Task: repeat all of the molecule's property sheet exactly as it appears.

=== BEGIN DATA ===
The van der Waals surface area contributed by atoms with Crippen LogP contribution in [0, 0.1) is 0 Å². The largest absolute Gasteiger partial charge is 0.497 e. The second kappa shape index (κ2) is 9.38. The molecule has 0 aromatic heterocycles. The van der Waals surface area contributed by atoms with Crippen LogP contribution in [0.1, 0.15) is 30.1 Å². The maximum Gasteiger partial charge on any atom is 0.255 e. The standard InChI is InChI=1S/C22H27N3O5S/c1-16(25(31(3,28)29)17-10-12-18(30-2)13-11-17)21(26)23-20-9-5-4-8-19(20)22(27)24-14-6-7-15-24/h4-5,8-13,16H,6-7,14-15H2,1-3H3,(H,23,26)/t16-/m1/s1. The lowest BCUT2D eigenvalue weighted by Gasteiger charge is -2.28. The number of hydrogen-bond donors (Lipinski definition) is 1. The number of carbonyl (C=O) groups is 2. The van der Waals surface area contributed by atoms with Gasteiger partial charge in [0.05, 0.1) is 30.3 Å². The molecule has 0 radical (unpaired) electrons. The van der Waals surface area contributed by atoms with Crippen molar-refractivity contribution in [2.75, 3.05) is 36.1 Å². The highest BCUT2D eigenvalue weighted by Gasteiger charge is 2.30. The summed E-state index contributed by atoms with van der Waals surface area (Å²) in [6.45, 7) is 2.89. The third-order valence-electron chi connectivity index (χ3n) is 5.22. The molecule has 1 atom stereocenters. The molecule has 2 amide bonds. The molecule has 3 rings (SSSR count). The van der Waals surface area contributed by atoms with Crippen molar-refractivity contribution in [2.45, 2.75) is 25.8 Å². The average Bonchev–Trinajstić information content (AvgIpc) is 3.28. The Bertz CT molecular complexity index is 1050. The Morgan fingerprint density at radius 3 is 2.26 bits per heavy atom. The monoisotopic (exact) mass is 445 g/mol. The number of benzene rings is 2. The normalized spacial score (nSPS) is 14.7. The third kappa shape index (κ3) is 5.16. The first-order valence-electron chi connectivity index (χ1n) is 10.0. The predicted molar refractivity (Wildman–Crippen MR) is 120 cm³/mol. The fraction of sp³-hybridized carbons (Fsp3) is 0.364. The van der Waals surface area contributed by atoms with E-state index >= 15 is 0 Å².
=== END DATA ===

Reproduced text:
The van der Waals surface area contributed by atoms with Crippen LogP contribution in [0, 0.1) is 0 Å². The largest absolute Gasteiger partial charge is 0.497 e. The second kappa shape index (κ2) is 9.38. The molecule has 0 aromatic heterocycles. The van der Waals surface area contributed by atoms with Crippen LogP contribution in [0.1, 0.15) is 30.1 Å². The maximum Gasteiger partial charge on any atom is 0.255 e. The standard InChI is InChI=1S/C22H27N3O5S/c1-16(25(31(3,28)29)17-10-12-18(30-2)13-11-17)21(26)23-20-9-5-4-8-19(20)22(27)24-14-6-7-15-24/h4-5,8-13,16H,6-7,14-15H2,1-3H3,(H,23,26)/t16-/m1/s1. The lowest BCUT2D eigenvalue weighted by Gasteiger charge is -2.28. The number of hydrogen-bond donors (Lipinski definition) is 1. The number of carbonyl (C=O) groups is 2. The van der Waals surface area contributed by atoms with Gasteiger partial charge in [0.05, 0.1) is 30.3 Å². The molecule has 0 radical (unpaired) electrons. The van der Waals surface area contributed by atoms with Crippen molar-refractivity contribution in [2.75, 3.05) is 36.1 Å². The highest BCUT2D eigenvalue weighted by Gasteiger charge is 2.30. The summed E-state index contributed by atoms with van der Waals surface area (Å²) in [6.45, 7) is 2.89. The third-order valence-electron chi connectivity index (χ3n) is 5.22. The molecule has 1 atom stereocenters. The molecule has 2 amide bonds. The molecule has 3 rings (SSSR count). The van der Waals surface area contributed by atoms with Crippen molar-refractivity contribution in [2.45, 2.75) is 25.8 Å². The average Bonchev–Trinajstić information content (AvgIpc) is 3.28. The Bertz CT molecular complexity index is 1050. The Morgan fingerprint density at radius 3 is 2.26 bits per heavy atom. The monoisotopic (exact) mass is 445 g/mol. The number of benzene rings is 2. The normalized spacial score (nSPS) is 14.7. The third kappa shape index (κ3) is 5.16. The first-order valence-electron chi connectivity index (χ1n) is 10.0. The predicted molar refractivity (Wildman–Crippen MR) is 120 cm³/mol. The fraction of sp³-hybridized carbons (Fsp3) is 0.364. The van der Waals surface area contributed by atoms with E-state index >= 15 is 0 Å².